There are two ways of seeing, and writing about, the world: one is to focus on the shape of the wood, and the other to look at individual trees. The Economist, our sister publication, mostly does the first. It views the world essentially in terms of big issues – the great forces of technology and economics that determine how we live. 1843 is more interested in the trees – the individuals who affect those forces, either because their jobs, wealth or ideas enable them to do so, or because they are prepared to put themselves on the line.
In this issue we feature three such people. The most extraordinary is Petr Pavlensky, the Russian artist pictured on the cover. He’s unusual first in that he continues to protest against Vladimir Putin’s abuse of human rights in Russia when most have given up; secondly, in that his medium is not paint or metal or video, but his own body. He wounds himself publicly, on one occasion nailing his scrotum to Red Square, on another cutting part of his ear off – doing worse things to himself than the state can do – in what he regards as the ultimate expression of individual power. He was imprisoned in a mental asylum and then in jail, whence he corresponded with Noah Sneider, who has written about him in a way that is at once painful and funny. Pavlensky confounds the state: whatever it does to him, he is bound to win, for his desire to be punished makes it impossible to punish him.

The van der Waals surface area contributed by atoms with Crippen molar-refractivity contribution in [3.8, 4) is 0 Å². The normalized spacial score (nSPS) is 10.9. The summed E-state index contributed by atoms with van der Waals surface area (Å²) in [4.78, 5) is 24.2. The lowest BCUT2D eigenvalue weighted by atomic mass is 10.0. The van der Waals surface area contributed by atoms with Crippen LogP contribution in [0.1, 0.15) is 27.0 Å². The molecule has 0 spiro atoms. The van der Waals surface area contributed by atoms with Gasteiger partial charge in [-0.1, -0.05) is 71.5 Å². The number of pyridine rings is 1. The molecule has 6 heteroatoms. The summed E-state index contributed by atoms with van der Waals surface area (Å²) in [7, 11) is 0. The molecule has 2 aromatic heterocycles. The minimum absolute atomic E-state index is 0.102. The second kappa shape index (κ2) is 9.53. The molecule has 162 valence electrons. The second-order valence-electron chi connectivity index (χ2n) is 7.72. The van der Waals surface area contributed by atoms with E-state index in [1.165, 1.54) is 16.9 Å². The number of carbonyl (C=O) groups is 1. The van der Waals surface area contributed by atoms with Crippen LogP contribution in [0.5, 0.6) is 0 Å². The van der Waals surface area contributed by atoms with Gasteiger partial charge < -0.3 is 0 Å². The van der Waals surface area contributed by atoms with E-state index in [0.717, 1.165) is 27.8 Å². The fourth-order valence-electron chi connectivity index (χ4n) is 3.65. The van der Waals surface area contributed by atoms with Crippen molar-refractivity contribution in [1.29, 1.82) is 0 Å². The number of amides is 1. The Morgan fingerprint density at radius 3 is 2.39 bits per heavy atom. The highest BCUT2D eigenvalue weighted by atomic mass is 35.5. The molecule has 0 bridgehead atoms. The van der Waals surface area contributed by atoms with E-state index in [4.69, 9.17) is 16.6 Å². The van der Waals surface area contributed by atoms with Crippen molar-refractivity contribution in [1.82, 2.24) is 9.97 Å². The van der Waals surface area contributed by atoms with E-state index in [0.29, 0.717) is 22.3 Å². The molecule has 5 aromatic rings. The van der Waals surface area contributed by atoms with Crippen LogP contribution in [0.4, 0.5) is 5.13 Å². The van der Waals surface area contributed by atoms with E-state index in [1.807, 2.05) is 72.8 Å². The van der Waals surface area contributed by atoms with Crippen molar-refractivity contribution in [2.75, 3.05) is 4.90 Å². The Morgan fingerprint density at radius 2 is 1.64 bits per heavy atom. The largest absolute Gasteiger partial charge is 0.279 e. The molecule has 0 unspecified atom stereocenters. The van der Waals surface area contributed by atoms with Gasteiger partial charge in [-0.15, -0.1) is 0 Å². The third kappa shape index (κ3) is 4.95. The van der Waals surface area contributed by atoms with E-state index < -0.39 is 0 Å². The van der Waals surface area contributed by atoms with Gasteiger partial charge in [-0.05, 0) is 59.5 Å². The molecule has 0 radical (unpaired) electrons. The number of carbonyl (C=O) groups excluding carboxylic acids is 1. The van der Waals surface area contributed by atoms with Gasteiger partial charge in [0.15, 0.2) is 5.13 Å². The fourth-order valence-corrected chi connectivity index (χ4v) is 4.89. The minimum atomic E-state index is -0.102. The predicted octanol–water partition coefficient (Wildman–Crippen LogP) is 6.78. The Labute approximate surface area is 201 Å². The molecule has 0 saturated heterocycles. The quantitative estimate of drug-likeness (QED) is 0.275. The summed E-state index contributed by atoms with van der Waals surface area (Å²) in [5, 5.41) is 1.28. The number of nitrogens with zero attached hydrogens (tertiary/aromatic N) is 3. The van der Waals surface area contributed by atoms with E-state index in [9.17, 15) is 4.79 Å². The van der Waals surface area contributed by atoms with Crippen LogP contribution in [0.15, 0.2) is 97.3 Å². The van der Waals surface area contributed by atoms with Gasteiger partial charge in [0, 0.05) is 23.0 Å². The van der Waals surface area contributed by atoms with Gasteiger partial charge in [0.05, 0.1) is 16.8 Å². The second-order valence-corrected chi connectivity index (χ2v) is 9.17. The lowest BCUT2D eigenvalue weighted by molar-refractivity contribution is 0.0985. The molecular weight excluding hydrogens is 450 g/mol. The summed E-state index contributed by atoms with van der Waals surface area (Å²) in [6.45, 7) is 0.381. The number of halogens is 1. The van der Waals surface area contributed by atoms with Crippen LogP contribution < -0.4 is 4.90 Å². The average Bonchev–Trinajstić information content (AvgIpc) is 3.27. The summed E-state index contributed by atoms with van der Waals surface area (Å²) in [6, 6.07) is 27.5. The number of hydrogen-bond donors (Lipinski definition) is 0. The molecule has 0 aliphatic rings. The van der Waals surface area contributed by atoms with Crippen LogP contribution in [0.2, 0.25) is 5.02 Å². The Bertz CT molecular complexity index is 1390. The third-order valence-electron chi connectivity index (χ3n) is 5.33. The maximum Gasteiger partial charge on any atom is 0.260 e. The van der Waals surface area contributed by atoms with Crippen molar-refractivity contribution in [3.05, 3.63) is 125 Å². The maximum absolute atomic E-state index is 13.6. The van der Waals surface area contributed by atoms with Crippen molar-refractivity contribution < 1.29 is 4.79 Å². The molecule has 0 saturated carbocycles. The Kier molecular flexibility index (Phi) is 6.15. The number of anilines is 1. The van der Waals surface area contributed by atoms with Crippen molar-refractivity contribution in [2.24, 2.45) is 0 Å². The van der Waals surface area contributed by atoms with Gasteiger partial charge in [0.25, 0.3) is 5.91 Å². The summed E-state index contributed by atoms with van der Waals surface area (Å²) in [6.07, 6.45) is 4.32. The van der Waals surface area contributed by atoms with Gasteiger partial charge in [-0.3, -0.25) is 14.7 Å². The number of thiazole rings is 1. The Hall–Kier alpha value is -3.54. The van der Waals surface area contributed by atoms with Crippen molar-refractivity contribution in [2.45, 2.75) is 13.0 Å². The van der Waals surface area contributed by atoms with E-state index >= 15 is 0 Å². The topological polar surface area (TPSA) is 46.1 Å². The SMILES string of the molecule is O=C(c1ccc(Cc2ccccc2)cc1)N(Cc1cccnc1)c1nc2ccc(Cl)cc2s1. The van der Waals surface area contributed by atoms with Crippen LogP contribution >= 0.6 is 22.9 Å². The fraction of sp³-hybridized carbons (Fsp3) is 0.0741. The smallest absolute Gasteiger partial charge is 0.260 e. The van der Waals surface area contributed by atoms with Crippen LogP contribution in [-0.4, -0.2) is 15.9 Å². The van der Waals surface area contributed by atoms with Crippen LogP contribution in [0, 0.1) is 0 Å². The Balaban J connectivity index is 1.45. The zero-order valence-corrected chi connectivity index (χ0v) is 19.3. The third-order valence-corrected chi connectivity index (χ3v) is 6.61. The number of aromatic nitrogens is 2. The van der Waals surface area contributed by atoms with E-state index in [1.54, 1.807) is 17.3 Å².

It is hard to imagine a life more different from Petr Pavlensky’s than Eva Longoria’s. She is rich, successful and adored by the film industry and the public. What she has in common with Pavlensky is a passionate determination to bring about political change. Brought up comfortable and protected in south Texas, she learned slowly about the powerful effect race can have on American lives, and, as David Rennie discovered when he spent time with her in Los Angeles (it wasn’t his worst assignment ever), she is determined that her fellow Hispanics’ voices should be heard in the upcoming presidential election. Since Hispanics are much less inclined to vote than either blacks or whites, getting them to the polls is a challenge – which Longoria is taking on energetically.
Who is Boris Johnson? One answer is that he is the politician who is leading the campaign to pull Britain out of the European Union; another is that he is the current front-runner to replace David Cameron as Britain’s prime minister; a third is that he is a bumbling, funny politician whose improbable popularity – he is an Etonian in a class-conscious country that tolerates but does not much like the posh people who currently run it – arises from his reliable tendency to say outrageous things and put his foot in it. Boris seems to have an authenticity that others lack. But is he really an authentic politician? Jeremy Cliffe suspects that he is playing an exaggerated version of himself – he is “Boris” rather than Boris – and that the audience knows it and indulges in its complicity.
I hope you enjoy these insights and the many other delights we are bringing to you in our second issue of 1843: the best fish sauce in the world (from Vietnam), Belle-Île-en-Mer (the nicest place to holiday in France), an architect with an unusual take on modern mosques (in Istanbul), the rise of female comedians, the best car interiors, the disappointing performance of smartwatches, and much more – including Adrian Wooldridge, who always has the last word, and is very cross about the class war being waged in the world’s airport lounges.